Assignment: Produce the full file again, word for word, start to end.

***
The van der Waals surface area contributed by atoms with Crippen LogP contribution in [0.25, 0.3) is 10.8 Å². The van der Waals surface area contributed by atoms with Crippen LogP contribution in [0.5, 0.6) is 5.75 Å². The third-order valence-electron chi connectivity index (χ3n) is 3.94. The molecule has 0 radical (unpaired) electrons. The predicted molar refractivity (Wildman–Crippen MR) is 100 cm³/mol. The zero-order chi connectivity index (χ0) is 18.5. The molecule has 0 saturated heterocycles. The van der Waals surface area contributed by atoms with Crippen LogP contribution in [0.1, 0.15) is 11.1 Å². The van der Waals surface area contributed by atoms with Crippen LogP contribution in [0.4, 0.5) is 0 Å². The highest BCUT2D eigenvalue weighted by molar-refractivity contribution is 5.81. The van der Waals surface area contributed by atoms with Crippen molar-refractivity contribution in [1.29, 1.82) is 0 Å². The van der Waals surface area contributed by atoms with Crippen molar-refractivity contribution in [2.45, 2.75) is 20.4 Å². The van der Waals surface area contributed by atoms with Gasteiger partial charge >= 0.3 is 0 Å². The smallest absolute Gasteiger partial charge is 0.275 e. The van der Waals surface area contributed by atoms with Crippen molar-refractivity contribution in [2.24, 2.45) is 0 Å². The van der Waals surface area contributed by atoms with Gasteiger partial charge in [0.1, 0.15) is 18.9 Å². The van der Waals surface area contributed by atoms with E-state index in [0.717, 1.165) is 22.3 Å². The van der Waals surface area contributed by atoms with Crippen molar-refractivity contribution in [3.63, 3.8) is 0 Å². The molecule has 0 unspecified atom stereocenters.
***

The van der Waals surface area contributed by atoms with Crippen LogP contribution in [0.25, 0.3) is 10.8 Å². The van der Waals surface area contributed by atoms with Crippen LogP contribution in [0.5, 0.6) is 5.75 Å². The third-order valence-electron chi connectivity index (χ3n) is 3.94. The molecule has 0 radical (unpaired) electrons. The predicted molar refractivity (Wildman–Crippen MR) is 100 cm³/mol. The zero-order chi connectivity index (χ0) is 18.5. The molecule has 0 saturated heterocycles. The van der Waals surface area contributed by atoms with Crippen LogP contribution in [0.1, 0.15) is 11.1 Å². The van der Waals surface area contributed by atoms with Crippen LogP contribution in [0.4, 0.5) is 0 Å². The highest BCUT2D eigenvalue weighted by molar-refractivity contribution is 5.81. The van der Waals surface area contributed by atoms with Crippen molar-refractivity contribution in [1.29, 1.82) is 0 Å². The van der Waals surface area contributed by atoms with Crippen molar-refractivity contribution in [2.45, 2.75) is 20.4 Å². The van der Waals surface area contributed by atoms with Gasteiger partial charge >= 0.3 is 0 Å². The smallest absolute Gasteiger partial charge is 0.275 e. The van der Waals surface area contributed by atoms with Crippen molar-refractivity contribution in [2.24, 2.45) is 0 Å². The van der Waals surface area contributed by atoms with Gasteiger partial charge in [0.1, 0.15) is 18.9 Å². The van der Waals surface area contributed by atoms with E-state index in [0.717, 1.165) is 22.3 Å². The van der Waals surface area contributed by atoms with Crippen molar-refractivity contribution in [3.63, 3.8) is 0 Å². The molecule has 0 unspecified atom stereocenters.